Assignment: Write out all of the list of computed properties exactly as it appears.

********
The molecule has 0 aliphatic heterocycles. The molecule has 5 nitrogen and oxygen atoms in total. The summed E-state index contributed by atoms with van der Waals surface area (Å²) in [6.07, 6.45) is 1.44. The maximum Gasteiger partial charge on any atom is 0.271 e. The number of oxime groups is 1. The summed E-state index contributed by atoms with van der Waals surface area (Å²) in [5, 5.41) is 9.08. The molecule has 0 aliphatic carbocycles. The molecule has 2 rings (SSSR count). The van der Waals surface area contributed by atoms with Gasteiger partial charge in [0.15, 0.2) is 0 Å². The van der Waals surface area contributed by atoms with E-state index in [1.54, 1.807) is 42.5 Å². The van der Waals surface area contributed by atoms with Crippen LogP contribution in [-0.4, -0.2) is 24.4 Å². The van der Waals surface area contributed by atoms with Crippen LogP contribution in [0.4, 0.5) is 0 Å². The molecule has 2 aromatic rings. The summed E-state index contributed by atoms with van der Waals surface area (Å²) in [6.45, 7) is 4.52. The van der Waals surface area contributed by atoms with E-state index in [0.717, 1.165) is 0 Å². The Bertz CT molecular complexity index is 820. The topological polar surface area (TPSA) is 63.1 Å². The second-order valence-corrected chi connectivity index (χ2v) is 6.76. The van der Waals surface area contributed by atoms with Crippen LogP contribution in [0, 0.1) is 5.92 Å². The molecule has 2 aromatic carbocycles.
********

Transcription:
The molecule has 0 aliphatic heterocycles. The molecule has 5 nitrogen and oxygen atoms in total. The summed E-state index contributed by atoms with van der Waals surface area (Å²) in [6.07, 6.45) is 1.44. The maximum Gasteiger partial charge on any atom is 0.271 e. The number of oxime groups is 1. The summed E-state index contributed by atoms with van der Waals surface area (Å²) in [5, 5.41) is 9.08. The molecule has 0 aliphatic carbocycles. The molecule has 2 rings (SSSR count). The van der Waals surface area contributed by atoms with Gasteiger partial charge in [0.15, 0.2) is 0 Å². The van der Waals surface area contributed by atoms with E-state index in [1.54, 1.807) is 42.5 Å². The van der Waals surface area contributed by atoms with Crippen LogP contribution in [-0.4, -0.2) is 24.4 Å². The van der Waals surface area contributed by atoms with Crippen LogP contribution in [0.4, 0.5) is 0 Å². The molecule has 2 aromatic rings. The summed E-state index contributed by atoms with van der Waals surface area (Å²) in [6.45, 7) is 4.52. The van der Waals surface area contributed by atoms with E-state index in [0.717, 1.165) is 0 Å². The Bertz CT molecular complexity index is 820. The topological polar surface area (TPSA) is 63.1 Å². The second-order valence-corrected chi connectivity index (χ2v) is 6.76. The van der Waals surface area contributed by atoms with Crippen LogP contribution in [0, 0.1) is 5.92 Å². The molecule has 2 aromatic carbocycles.